Christian Theological/Philosophical Book Club discussion

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The Cafe - Open Discussion > Best/Most influential books

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message 1: by Steven (new)

Steven Kopp Just an open question for discussion. What Christian book(s) have been most influential to your thinking or in your spiritual growth? What would you suggest as a must-read to someone else? (excluding the Bible, that one is assumed)


message 2: by Rod (new)

Rod Horncastle Great question. I'll give it some thought.


message 3: by [deleted user] (new)

Any of the "The Case for,...." by Lee Strobel. I have read all the books and found them to have lots of AHA! moments.


message 4: by Wade (new)

Wade J. | 177 comments Amen, Sylvia! I love Strobel's books.


message 6: by Rod (new)

Rod Horncastle I'll mention The Case For Christ series as well.

That got me seriously started in theology and apologetics's. The best thing about the books is that they introduce you to numerous great Christian thinkers.
Read their books as well.
You'll see that all of them have differing theologies on some issues. Lee Strobel is a nice guy... but?! And Peter Kreeft is brilliant... but Catholic?!


message 7: by Steven (new)

Steven Kopp Knowledge of the Holy and Pursuit of God were both great.

I don't think I've ever read a complete "Case for..." book but I've read selections from a few.

It's hard to narrow the list of books down t the most influential, but here are a few of mine:

Mere Christianity by C.S. Lewis, especially book one, the moral argument for God.

The Cost of Discipleship by Bonhoeffer (to a lesser extent,

The Gospel in a Pluralist Society by Newbigin

Resident Aliens by Stanley Hauerwas, not because I agree with everything in it but because it shook up the way I thought about church as a "polis" and about how church related to American politics.

The list could go on... I haven't even mentioned Tim Keller!!


message 8: by David (new)

David Pulliam | 63 comments Jonathan Edwards: The End for Which God Created the World, Religious Affections

Alvin Platinga: Warranted Christian Belief

Thomas Aquinas Summa Theologica

Boethius: Consolation of Philosophy

Calvin’s Institutes -just give it a try, you’ll love it,

Tim Keller Reason for God

Kierkegaard: Practice in Christianity and Fear and Trembling

1 and 2 Samuel, Ecclesiastes, Philippians

Linda Zagzebski Virtue Epistemology

Win Corduan, Handmaid to Theology (so good for philosophers and theologians trying to work out the relation between the two)


message 9: by Steven (new)

Steven Kopp Good stuff, especially for the philosophically minded.

If you like Alvin Plantinga's Warranted Christian Belief you'll also probably like Plantinga's "Where the Conflict Really Lies" which argues that there are only surface conflicts between science and Christianity, but that there is a real conflict between science and naturalism. That book was really influential for me.


message 11: by Rod (new)

Rod Horncastle I've read about a thousand Christian books. Many are influential without being fully accurate (by my standards).
C.S. Lewis grabbed my attention with Mere Christianity and The Screwtape Letters. (I'm not a huge fan of his poetic theology).

Everything by Razi Zacharias is worth reading. Especially his Talks with Jesus series (hitler and Jesus, Buddha and Jesus, Oscar Wilde and Jesus)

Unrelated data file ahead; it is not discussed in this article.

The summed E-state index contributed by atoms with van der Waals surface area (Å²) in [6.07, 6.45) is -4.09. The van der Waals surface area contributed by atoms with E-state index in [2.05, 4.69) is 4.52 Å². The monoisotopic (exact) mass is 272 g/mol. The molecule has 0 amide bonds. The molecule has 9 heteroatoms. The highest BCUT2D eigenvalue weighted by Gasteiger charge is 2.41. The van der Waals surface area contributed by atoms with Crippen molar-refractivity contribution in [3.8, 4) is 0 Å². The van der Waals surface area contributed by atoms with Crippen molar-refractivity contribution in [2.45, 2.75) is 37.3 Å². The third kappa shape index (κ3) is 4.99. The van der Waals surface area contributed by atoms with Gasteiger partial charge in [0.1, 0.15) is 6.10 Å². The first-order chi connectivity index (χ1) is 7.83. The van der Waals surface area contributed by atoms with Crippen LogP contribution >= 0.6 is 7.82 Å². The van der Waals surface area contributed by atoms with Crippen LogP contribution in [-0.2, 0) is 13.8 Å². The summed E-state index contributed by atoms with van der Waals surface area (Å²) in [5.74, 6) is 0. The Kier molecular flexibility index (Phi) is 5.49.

message 12: by Muslim (new)

Muslim Alinizi (dkalinizi) Notes on Genesis by CHM Mackintosh honestly one of the best if not the best religious books I've ever read.


message 13: by Ned (new)

Ned | 206 comments Orthodoxy - Chesterton

Total Truth - Nancy Pearcey

A Christian Manifesto - Schaeffer

Darwin's Doubt - Meyer

The Last Superstition: A Refutation of the New Atheism - Feser

Making Gay Okay: How Rationalizing Homosexual Behavior Is Changing Everything - Reilly

I've read a lot of books, I've lost count. But the above were some of the best. Feser is great, because he is a modern scholastic philosopher, touching back to Aristotle and Aquinas. I like Plantinga, Craig, and Lennox, and I have read them all, but I am not a fan of theistic evolution or their friendliness toward the same. Either the word of God is authoritative or it isn't. Either creation is a miraculous historical event or it isn't.


message 14: by Wade (new)

Wade J. | 177 comments Ned ... I'm with you on the theistic evolution. I've learned a lot from WL Craig, but some of his non-philosophical views seem to pander to naturalists.


message 15: by Jake (new)

Jake Yaniak | 151 comments I would have to say the Theologia Germanica - definitely a must-read in my opinion.


message 16: by Steven (new)

Steven Kopp Ned,
Not to get off on a rabbit trail here, but to be fair most theistic evolutionists I've read, they neither deny the authority of Scripture nor the miraculousness of creation, though they do interpret both differently. Naturalism demands evolution, but evolution doesn't demand naturalism.


message 17: by Wade (new)

Wade J. | 177 comments That's an interesting comment, Steven. I tend to agree. Although I interpret scripture to lean more towards a young earth, I don't need it to be so. If the earth is indeed millions/billions of years old, Christ is still king.

On the other hand, naturalists MUST have an old earth, or their entire worldview crumbles. That would lead them right down the path of a creator.


message 18: by Ned (new)

Ned | 206 comments Yes, this is a rabbit for another thread, but I will say that the text can be made to say virtually anything through creative interpretation, even the opposite of its intended meaning. Witness the constitution.


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